Frank Chaparro: What do you think the first product is.

Jay Biancamano: That's a great question. I you know I've thought about this. I'm not gonna talk about product that'll go away because you know there's there's people that are still doing them but I think the I think the asset intelligence I think the ability to understand the supply and demand curve built into an asset will enhance the ability to do pricing immediately especially for illiquid securities. So if you think about the way some of these Ma let's use our for an example a painting right is priced once every time at auctions. Right. But if you digitize that painting you could sell thousands of pieces of it rights in Bitcoin's called Satoshi is I don't know we'll call them in the in the in the liquid asset world but you could sell pieces and so she then go she's there. So how do you how do you know that asset intelligence built into that so you can see that some supply and demand curve real time and you can actually get better pricing based on that. And that's just for illiquid securities if we think about traditional securities some of the less liquid ones certainly swaps and other derivatives that asset intelligence is going to allow for more pricing more increase in you know seeing how it's priced seeing how it's traded and having people understand it and you know eventually you'll see the convergence of A.I. incorporated into you know digital assets. So you know I think you know is there a product that will come out of this. You know if I had one I probably wouldn't tell you guys because obviously we have people listening but I think there will be some interesting ones less friendly. But when we came up with trade cost analysis and T.J. we said wow this is great right. We could actually benchmark pricing and then people said well if you could benchmark pricing could you write a program that trades that benchmark. And that became algorithms right. No one thought of algorithms in a middle 90s. Now nobody trades without algorithms. We trade for 5 6 billion shares a day and most of it is on algorithms and then keep using algorithms said Oh can I use that to jump in front of something then you had high frequency trading right. So this market is going to and I'm not saying they're all gonna have these you know these surreptitious type of advantages like high frequency trading people believe they have but I think there's going to be advantages to the buy side there's gonna be advantages to people that are using these trading these assets because of the asset intelligence built into it.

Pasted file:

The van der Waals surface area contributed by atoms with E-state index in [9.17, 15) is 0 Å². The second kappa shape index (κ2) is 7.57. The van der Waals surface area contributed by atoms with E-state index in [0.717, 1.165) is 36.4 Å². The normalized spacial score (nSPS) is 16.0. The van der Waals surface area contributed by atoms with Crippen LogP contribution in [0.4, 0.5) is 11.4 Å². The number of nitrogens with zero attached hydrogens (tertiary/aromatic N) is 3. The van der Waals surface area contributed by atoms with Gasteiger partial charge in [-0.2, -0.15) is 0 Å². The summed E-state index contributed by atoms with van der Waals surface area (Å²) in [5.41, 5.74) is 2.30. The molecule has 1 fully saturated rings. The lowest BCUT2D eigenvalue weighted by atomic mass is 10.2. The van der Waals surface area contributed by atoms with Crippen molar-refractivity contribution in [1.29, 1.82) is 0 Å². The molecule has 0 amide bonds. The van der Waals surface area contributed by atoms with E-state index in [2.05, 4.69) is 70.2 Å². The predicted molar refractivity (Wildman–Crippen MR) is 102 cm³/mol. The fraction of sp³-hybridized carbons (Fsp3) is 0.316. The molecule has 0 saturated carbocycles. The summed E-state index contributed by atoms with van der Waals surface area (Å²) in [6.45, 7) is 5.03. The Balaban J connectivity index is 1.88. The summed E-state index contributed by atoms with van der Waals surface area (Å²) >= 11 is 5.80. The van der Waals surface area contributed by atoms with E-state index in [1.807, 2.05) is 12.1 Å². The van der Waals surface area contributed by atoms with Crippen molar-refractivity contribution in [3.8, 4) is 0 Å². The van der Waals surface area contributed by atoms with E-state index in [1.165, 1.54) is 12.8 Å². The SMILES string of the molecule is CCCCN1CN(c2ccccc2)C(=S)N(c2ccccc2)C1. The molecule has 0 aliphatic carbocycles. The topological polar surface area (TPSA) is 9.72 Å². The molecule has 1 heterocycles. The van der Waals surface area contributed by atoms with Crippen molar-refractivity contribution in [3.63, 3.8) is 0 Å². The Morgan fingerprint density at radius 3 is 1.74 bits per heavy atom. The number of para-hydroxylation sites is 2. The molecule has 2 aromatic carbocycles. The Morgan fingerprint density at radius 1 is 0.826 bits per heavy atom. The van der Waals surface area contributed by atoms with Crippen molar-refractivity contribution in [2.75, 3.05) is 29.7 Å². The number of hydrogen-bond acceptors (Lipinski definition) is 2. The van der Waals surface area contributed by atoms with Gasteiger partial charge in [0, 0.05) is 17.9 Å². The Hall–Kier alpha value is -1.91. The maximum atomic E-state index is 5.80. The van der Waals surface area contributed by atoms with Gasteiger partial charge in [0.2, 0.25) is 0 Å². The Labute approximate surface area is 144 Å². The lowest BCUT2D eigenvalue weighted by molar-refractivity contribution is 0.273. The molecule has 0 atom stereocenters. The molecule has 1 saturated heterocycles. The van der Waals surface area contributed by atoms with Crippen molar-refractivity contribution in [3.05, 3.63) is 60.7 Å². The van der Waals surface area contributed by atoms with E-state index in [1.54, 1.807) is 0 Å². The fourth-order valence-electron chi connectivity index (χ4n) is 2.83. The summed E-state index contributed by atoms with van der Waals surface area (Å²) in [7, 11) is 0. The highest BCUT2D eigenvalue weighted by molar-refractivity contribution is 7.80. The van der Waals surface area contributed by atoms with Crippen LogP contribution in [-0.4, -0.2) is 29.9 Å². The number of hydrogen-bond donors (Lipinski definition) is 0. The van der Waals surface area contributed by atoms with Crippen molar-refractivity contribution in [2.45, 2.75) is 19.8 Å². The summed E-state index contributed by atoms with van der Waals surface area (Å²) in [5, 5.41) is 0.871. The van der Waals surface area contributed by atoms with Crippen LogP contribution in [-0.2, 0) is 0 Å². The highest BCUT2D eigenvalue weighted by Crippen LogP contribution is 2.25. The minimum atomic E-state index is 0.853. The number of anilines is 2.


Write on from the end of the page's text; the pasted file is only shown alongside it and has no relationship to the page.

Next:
Frank Chaparro: What do you think of the acquisition by virtue of T.J. that a lot of friends at ICOs T.J. I was there for a number of years. You don't have those firewalls in place that will keep the HFT side of the business from peeking into what IPG is doing on behalf of asset managers.